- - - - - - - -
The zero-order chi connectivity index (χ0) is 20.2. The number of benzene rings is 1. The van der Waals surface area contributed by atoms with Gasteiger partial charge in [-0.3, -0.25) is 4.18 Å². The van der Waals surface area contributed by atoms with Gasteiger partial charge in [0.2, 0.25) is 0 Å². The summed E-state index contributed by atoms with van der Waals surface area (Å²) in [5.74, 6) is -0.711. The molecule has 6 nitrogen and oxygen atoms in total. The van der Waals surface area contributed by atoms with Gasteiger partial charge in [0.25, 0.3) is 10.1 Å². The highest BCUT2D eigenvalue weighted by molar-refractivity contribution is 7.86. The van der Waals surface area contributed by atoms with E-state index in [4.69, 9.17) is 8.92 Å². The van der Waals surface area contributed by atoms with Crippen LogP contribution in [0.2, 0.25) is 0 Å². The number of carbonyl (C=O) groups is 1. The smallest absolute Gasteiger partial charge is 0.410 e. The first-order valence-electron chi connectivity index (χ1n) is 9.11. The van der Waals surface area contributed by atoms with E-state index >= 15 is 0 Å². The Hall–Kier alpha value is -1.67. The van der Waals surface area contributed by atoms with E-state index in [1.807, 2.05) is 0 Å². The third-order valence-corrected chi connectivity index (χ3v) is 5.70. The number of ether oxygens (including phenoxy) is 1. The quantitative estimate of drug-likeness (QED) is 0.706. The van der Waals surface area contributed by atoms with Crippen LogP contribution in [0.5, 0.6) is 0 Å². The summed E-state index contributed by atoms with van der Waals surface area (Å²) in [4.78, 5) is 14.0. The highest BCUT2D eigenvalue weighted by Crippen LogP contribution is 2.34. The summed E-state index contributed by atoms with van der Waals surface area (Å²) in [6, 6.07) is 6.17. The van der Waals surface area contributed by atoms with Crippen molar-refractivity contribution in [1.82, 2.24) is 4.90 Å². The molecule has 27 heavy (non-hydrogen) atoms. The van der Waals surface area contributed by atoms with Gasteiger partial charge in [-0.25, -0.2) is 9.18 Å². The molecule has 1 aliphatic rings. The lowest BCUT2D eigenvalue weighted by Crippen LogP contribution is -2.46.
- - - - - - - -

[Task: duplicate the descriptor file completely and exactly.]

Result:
The zero-order chi connectivity index (χ0) is 20.2. The number of benzene rings is 1. The van der Waals surface area contributed by atoms with Gasteiger partial charge in [-0.3, -0.25) is 4.18 Å². The van der Waals surface area contributed by atoms with Gasteiger partial charge in [0.2, 0.25) is 0 Å². The summed E-state index contributed by atoms with van der Waals surface area (Å²) in [5.74, 6) is -0.711. The molecule has 6 nitrogen and oxygen atoms in total. The van der Waals surface area contributed by atoms with Gasteiger partial charge in [0.25, 0.3) is 10.1 Å². The highest BCUT2D eigenvalue weighted by molar-refractivity contribution is 7.86. The van der Waals surface area contributed by atoms with E-state index in [4.69, 9.17) is 8.92 Å². The van der Waals surface area contributed by atoms with Crippen LogP contribution in [0.2, 0.25) is 0 Å². The number of carbonyl (C=O) groups is 1. The smallest absolute Gasteiger partial charge is 0.410 e. The first-order valence-electron chi connectivity index (χ1n) is 9.11. The van der Waals surface area contributed by atoms with E-state index >= 15 is 0 Å². The Hall–Kier alpha value is -1.67. The van der Waals surface area contributed by atoms with E-state index in [1.807, 2.05) is 0 Å². The third-order valence-corrected chi connectivity index (χ3v) is 5.70. The number of ether oxygens (including phenoxy) is 1. The quantitative estimate of drug-likeness (QED) is 0.706. The van der Waals surface area contributed by atoms with Crippen LogP contribution in [0.5, 0.6) is 0 Å². The summed E-state index contributed by atoms with van der Waals surface area (Å²) in [4.78, 5) is 14.0. The highest BCUT2D eigenvalue weighted by Crippen LogP contribution is 2.34. The summed E-state index contributed by atoms with van der Waals surface area (Å²) in [6, 6.07) is 6.17. The van der Waals surface area contributed by atoms with Crippen molar-refractivity contribution in [1.82, 2.24) is 4.90 Å². The molecule has 27 heavy (non-hydrogen) atoms. The van der Waals surface area contributed by atoms with Gasteiger partial charge in [-0.25, -0.2) is 9.18 Å². The molecule has 1 aliphatic rings. The lowest BCUT2D eigenvalue weighted by Crippen LogP contribution is -2.46.